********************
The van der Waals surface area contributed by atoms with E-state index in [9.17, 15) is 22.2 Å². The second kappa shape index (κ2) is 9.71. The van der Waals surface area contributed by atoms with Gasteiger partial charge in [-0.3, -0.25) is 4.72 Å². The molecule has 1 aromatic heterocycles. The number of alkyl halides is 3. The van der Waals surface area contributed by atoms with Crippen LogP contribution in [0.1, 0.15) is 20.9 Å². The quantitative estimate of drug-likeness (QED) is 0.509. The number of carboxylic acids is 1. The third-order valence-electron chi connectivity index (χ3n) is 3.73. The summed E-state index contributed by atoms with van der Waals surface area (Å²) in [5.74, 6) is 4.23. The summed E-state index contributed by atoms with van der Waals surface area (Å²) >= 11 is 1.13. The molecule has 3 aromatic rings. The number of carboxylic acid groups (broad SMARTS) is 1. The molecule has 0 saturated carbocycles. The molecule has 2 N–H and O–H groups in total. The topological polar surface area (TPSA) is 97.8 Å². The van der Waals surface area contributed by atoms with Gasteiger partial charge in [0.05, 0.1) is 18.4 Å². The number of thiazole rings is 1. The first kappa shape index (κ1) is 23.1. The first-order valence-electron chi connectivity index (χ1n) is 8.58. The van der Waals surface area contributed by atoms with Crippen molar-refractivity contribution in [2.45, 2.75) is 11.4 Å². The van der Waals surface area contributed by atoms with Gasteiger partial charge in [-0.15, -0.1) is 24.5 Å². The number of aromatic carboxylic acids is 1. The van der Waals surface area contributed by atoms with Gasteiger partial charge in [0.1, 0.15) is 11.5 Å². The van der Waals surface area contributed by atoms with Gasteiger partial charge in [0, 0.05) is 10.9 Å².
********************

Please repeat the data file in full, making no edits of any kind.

The van der Waals surface area contributed by atoms with E-state index in [9.17, 15) is 22.2 Å². The second kappa shape index (κ2) is 9.71. The van der Waals surface area contributed by atoms with Gasteiger partial charge in [-0.3, -0.25) is 4.72 Å². The molecule has 1 aromatic heterocycles. The number of alkyl halides is 3. The van der Waals surface area contributed by atoms with Crippen LogP contribution in [0.1, 0.15) is 20.9 Å². The quantitative estimate of drug-likeness (QED) is 0.509. The number of carboxylic acids is 1. The third-order valence-electron chi connectivity index (χ3n) is 3.73. The summed E-state index contributed by atoms with van der Waals surface area (Å²) in [5.74, 6) is 4.23. The summed E-state index contributed by atoms with van der Waals surface area (Å²) >= 11 is 1.13. The molecule has 3 aromatic rings. The number of carboxylic acid groups (broad SMARTS) is 1. The molecule has 0 saturated carbocycles. The molecule has 2 N–H and O–H groups in total. The topological polar surface area (TPSA) is 97.8 Å². The van der Waals surface area contributed by atoms with Gasteiger partial charge in [0.05, 0.1) is 18.4 Å². The number of thiazole rings is 1. The first kappa shape index (κ1) is 23.1. The first-order valence-electron chi connectivity index (χ1n) is 8.58. The van der Waals surface area contributed by atoms with Crippen molar-refractivity contribution in [2.45, 2.75) is 11.4 Å². The van der Waals surface area contributed by atoms with Gasteiger partial charge in [-0.15, -0.1) is 24.5 Å². The number of aromatic carboxylic acids is 1. The van der Waals surface area contributed by atoms with Gasteiger partial charge in [0.1, 0.15) is 11.5 Å². The van der Waals surface area contributed by atoms with Gasteiger partial charge in [0, 0.05) is 10.9 Å².